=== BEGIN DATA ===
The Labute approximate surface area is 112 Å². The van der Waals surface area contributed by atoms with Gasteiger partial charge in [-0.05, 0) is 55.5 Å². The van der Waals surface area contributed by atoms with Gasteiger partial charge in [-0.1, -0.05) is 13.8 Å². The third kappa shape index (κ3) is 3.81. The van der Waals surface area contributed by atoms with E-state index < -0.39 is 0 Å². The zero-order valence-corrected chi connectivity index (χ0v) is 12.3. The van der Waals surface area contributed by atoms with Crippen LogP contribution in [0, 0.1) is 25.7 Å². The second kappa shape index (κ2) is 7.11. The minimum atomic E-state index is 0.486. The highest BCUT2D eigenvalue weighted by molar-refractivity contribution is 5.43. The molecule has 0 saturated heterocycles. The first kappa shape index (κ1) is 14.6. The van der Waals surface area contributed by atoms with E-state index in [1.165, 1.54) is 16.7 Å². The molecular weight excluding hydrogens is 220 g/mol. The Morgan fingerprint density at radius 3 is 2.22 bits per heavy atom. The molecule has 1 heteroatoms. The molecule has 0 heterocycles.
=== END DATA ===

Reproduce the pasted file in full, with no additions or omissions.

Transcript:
The Labute approximate surface area is 112 Å². The van der Waals surface area contributed by atoms with Gasteiger partial charge in [-0.05, 0) is 55.5 Å². The van der Waals surface area contributed by atoms with Gasteiger partial charge in [-0.1, -0.05) is 13.8 Å². The third kappa shape index (κ3) is 3.81. The van der Waals surface area contributed by atoms with E-state index < -0.39 is 0 Å². The zero-order valence-corrected chi connectivity index (χ0v) is 12.3. The van der Waals surface area contributed by atoms with Crippen LogP contribution in [0, 0.1) is 25.7 Å². The second kappa shape index (κ2) is 7.11. The minimum atomic E-state index is 0.486. The highest BCUT2D eigenvalue weighted by molar-refractivity contribution is 5.43. The molecule has 0 saturated heterocycles. The first kappa shape index (κ1) is 14.6. The van der Waals surface area contributed by atoms with E-state index in [1.165, 1.54) is 16.7 Å². The molecular weight excluding hydrogens is 220 g/mol. The Morgan fingerprint density at radius 3 is 2.22 bits per heavy atom. The molecule has 1 heteroatoms. The molecule has 0 heterocycles.